Saturday, 13 April 2013

Sweat, no blood, but almost tears.

Cloudy London in April
When woke up today and saw the absence of rain--although my friend Fifi insisted that it would rain this weekend--I decided to take a little cycling trip to the west of London. It's a good exercise and since I'll be more often in the west--Hammersmith to be precise--I thought it would be nice to test the way and time.
Well, after studying the maps for a mere thirty minutes, I was nowhere more clued-up. As you know I'm terrible with directions. And yes, I'm one of those women who hold a map upside down to know where they have to go. Not that it would help matters, I still have a 99% chance of getting lost.
However, I was determined to make it happen; the trip, not getting lost (!) and, after a good breakfast and one more look on the online map, I was ready to go.
Cycling Guides for free from TFL
It's been a while since I cycled to Camden, and I must have pushed the excruciating uphill experience I had the last time I did it deep into the back of my head, only to be confronted with it today. By the way: I have no idea why, but a guy started a conversation with me, making me jump. It's the second time in two weeks that that happened. I've been cycling through London for the past five years, but all of the sudden men start chatting me up, randomly. And I swear this time it couldn't have been my arse crack. He first talked about the weather, then started firing questions at me. I wonder what tickles someone to start a conversation with someone's back; I never had the urge to talk to someone when cycling. I may mutter something under my panting when when I'm fighting my way uphill and someone, much faster, overtakes me, scaring the shit out of me, but I normally listen to music and am in my very own world.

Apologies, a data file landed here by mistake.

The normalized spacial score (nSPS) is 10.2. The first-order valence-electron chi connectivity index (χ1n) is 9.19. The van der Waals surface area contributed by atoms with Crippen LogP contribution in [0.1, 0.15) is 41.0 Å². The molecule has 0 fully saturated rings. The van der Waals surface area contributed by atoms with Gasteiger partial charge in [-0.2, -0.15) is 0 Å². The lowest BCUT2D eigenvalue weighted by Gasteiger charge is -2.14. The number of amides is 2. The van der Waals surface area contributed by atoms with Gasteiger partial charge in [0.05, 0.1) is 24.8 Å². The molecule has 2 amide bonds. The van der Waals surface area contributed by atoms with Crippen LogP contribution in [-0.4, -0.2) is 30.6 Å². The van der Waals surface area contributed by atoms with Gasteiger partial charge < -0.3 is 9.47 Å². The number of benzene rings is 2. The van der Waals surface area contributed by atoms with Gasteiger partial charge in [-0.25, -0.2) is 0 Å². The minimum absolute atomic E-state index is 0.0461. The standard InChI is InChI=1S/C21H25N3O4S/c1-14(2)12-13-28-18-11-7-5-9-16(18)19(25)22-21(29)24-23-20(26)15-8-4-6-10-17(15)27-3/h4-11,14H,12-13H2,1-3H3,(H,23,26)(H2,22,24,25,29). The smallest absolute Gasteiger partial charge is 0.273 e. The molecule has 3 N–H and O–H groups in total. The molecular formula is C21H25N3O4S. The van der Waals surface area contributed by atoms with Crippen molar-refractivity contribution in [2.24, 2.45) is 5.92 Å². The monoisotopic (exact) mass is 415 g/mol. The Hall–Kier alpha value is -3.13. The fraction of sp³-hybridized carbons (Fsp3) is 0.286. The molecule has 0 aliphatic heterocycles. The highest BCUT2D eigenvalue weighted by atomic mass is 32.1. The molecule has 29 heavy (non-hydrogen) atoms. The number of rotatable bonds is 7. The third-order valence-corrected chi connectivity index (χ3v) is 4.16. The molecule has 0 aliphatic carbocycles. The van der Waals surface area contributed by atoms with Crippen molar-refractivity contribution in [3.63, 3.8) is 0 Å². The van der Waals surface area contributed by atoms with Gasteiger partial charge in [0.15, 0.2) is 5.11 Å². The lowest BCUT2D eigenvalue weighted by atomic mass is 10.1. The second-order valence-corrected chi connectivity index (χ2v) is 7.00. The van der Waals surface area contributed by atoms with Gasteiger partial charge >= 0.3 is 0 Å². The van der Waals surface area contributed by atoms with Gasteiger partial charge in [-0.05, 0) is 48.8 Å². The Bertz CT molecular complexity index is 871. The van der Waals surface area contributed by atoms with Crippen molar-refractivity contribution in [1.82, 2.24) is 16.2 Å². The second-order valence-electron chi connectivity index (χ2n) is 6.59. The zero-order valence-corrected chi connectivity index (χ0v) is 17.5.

No, don't worry, I pay attention. I can sing along and still cycle safely.
Anyway, I managed to get to Hammersmith, sort of directly, if it hadn't been for the stupid one-way streets in
Camden that forced me to push my bike for a while until I reached Regent's Park. Was a little miffed I didn't bring money as London Zoo was calling out for me. I left it behind and cycled through the park, then went on to get to Hyde Park and finally was on the right way along Kensington High Street. Gee, I tell you, it felt like the longest road ever. All I could think of was: urgh! and I have to cycle all the way back, too.
The Royal Albert Hall
To make matters worse, I began to feel thirsty and hunger started to nag at me. When I reached my destination after 1.5 hours, I turned and cycled back, passing The Royal Albert Hall. Since I've got good memories of one of Einaudi's concerts there, which I
visited with a friend, I sniggered to myself and took a picture. Mind you, still cycling, scaring that poor woman, who, I guess, is a tourist, and probably thought I'm a few sandwiches short of a picnic.
I got lost in Regent's Park's Inner Circle, which means I literally cycled in circles and was ready to sit on the kerb and cry. But since I'm writing this now, you know that I've made it home safe and sound, I fed and watered myself, but I'm proper knackered. Three hours cycling through London is recommended if you have difficulties sleeping. I know I will sleep like a log tonight.

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